Skip to comments.Astronomy Picture of the Day 03-09-04
Posted on 03/09/2004 5:24:14 AM PST by petuniasevan
Discover the cosmos! Each day a different image or photograph of our fascinating universe is featured, along with a brief explanation written by a professional astronomer.
2004 March 9
Explanation: The above picture will be replaced later today (between 9 and 10 am EST) by the newly released Hubble Ultra Deep Field (HUDF). The HUDF is expected to be the deepest image of the universe ever taken in visible light. It is expected to show a sampling of the oldest galaxies ever seen, galaxies that formed just after the dark ages, when the universe was only 5 percent of its present age. The Hubble Space Telescope's NICMOS and new ACS cameras took the image. Staring nearly 3 months at the same spot, the HUDF is reported to be four times more sensitive, in some colors, than the original Hubble Deep Field (HDF), currently pictured above.
|The orbiting Chandra X-ray Observatory observed Saturn for 20 hours in April 2003 to produce this false colour image.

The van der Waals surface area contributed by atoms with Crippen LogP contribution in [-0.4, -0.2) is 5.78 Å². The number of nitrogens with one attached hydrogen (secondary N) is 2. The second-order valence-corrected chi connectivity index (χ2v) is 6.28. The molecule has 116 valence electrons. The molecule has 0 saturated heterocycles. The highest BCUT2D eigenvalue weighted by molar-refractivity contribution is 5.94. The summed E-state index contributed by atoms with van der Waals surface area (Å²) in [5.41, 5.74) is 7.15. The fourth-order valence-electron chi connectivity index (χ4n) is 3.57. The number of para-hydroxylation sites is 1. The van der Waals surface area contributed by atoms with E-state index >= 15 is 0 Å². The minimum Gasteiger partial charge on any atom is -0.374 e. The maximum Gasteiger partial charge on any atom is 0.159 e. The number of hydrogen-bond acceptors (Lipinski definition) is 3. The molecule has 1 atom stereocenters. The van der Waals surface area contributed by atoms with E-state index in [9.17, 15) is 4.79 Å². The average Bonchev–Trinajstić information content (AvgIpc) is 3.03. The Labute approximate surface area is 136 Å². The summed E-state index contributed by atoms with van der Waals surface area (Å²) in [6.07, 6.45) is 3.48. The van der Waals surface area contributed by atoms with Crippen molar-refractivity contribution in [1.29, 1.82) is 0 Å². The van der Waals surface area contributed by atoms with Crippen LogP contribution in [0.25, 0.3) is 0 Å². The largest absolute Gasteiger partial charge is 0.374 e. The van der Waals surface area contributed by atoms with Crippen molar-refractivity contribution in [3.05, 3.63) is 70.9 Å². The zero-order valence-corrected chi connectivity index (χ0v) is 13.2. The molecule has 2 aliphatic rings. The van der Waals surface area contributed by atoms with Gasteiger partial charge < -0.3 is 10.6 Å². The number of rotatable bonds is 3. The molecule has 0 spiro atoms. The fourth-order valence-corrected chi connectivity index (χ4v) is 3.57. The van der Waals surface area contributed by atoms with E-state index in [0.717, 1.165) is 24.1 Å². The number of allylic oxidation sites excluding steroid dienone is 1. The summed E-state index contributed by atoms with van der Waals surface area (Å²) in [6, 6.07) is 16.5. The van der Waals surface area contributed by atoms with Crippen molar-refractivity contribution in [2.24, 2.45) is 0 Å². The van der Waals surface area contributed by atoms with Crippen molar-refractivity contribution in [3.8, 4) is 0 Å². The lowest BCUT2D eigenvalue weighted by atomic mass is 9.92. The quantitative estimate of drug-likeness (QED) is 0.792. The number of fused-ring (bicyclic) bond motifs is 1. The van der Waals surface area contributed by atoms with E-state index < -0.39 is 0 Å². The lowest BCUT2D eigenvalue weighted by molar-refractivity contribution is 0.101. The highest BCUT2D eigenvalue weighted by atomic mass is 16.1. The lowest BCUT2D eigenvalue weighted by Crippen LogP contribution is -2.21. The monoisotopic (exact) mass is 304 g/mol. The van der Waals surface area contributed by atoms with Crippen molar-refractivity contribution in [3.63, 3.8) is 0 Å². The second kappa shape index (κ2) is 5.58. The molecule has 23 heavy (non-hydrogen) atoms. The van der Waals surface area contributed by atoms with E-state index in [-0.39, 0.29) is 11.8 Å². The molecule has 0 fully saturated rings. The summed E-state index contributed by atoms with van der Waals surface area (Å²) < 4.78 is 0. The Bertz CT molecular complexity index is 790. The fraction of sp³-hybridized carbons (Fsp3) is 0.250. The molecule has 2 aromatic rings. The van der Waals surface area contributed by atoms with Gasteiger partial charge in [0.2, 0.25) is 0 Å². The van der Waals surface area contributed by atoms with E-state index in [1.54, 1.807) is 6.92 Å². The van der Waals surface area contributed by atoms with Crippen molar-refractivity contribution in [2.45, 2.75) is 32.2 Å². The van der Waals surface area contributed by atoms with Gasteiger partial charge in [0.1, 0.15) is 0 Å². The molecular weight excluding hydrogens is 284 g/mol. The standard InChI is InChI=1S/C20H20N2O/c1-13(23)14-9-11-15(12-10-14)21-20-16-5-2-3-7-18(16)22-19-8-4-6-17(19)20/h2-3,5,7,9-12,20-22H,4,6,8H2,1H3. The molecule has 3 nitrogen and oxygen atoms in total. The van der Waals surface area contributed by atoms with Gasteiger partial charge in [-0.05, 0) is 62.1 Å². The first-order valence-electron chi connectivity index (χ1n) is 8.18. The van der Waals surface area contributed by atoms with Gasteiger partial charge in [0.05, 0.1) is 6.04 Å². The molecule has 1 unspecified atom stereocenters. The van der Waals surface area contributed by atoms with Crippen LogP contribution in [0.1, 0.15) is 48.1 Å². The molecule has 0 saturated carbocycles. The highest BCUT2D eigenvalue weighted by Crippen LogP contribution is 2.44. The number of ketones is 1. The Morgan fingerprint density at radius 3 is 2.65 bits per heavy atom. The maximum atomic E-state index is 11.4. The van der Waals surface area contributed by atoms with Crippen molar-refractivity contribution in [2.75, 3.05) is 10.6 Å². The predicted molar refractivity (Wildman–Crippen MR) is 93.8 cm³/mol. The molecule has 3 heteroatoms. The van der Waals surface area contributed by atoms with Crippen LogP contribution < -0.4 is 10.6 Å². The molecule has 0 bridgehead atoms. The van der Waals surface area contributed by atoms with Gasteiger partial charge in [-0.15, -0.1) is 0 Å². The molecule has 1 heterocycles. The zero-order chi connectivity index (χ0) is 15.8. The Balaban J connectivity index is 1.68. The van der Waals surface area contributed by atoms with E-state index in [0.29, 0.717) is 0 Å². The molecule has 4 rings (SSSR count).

Image credit: NASA/Hamburg University/J.-U. Ness et al
The Chandra X-ray Observatory is a space observatory dedicated to X-ray astronomy. Launched on July 23rd, 1999, this X-ray telescope is particularly dedicated to the observation of high-energy sources in the universe. It has also been used to study the following solar system objects: the Moon, Venus, Mars, Jupiter, and even the Comet C/1999 S4 LINEAR.
Using Chandra, Jan-Uwe Ness and his colleagues detected an unambiguous X-ray emission from the planet Saturn for the first time. A few years ago, a possible such emission was observed using ROSAT, but the present detection is the first certain one.